Journal article

A Hippo-like Signaling Pathway Controls Tracheal Morphogenesis in Drosophila melanogaster

Carole LC Poon, Weijie Liu, Yanjun Song, Marta Gomez, Yavuz Kulaberoglu, Xiaomeng Zhang, Wenjian Xu, Alexey Veraksa, Alexander Hergovich, Amin Ghabrial, Kieran F Harvey

DEVELOPMENTAL CELL | CELL PRESS | Published : 2018

Abstract

Hippo-like pathways are ancient signaling modules first identified in yeasts. The best-defined metazoan module forms the core of the Hippo pathway, which regulates organ size and cell fate. Hippo-like kinase modules consist of a Sterile 20-like kinase, an NDR kinase, and non-catalytic protein scaffolds. In the Hippo pathway, the upstream kinase Hippo can be activated by another kinase, Tao-1. Here, we delineate a related Hippo-like signaling module that Tao-1 regulates to control tracheal morphogenesis in Drosophila melanogaster. Tao-1 activates the Sterile 20-like kinase GckIII by phosphorylating its activation loop, a mode of regulation that is conserved in humans. Tao-1 and GckIII act ups..

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Grants

Awarded by National Health and Medical Research Council


Awarded by National Institutes of Health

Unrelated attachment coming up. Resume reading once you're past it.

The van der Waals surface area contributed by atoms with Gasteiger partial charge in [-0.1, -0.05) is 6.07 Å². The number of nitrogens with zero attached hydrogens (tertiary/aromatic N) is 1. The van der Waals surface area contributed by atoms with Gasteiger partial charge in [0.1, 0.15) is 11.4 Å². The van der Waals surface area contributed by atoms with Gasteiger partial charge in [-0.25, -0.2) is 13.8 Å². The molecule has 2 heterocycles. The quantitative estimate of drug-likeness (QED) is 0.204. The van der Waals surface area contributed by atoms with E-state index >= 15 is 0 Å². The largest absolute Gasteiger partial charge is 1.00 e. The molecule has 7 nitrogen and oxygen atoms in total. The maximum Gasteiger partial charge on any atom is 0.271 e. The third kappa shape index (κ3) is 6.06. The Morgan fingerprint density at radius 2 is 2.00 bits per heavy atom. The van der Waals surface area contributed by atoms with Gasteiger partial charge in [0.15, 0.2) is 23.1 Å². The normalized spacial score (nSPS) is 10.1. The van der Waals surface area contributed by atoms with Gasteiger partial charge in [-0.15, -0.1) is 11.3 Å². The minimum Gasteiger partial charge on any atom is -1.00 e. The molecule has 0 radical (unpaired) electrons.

Awarded by National Health and Medical Research Council of Australia


Awarded by American Cancer Society (ACS)


Awarded by Wellcome Trust


Awarded by BBSRC


Awarded by NATIONAL INSTITUTE OF GENERAL MEDICAL SCIENCES


Funding Acknowledgements

We thank P. Adler, V. Riechmann, N. Tapon, E. Knust, the Vienna Drosophila RNAi Center, the Australian Drosophila Research Support Facility (www.ozdros.com), the Bloomington Drosophila Stock Center, and the Developmental Studies Hybridoma Bank for D. melanogaster stocks and antibodies. We thank the Centre for Advanced Histology and Microscopy at the Peter MacCallum Cancer Centre. H. Zhao provided help with SAINT analysis. K.F.H. is a National Health and Medical Research Council Senior Research Fellow (1078220). A. V. was supported by a grant from the National Institutes of Health (GM123136). Y.K. was sponsored by the Ministry of National Education (The Republic of Turkey). This research was supported by the Peter MacCallum Cancer Foundation and grants from the National Health and Medical Research Council of Australia (K.F.H. - 1032251 and C.L.C.P. - 1142469), the Company of Biologists (Development Journal) Travelling Fellowship (C.L.C.P.) (Harvey laboratory), the National Institutes of Health (1R01GM089782), the American Cancer Society (ACS) (RSG 124720) (Ghabrial laboratory), the Wellcome Trust (090090/Z/09/Z), and BBSRC (BB/I021248/1) (Hergovich laboratory).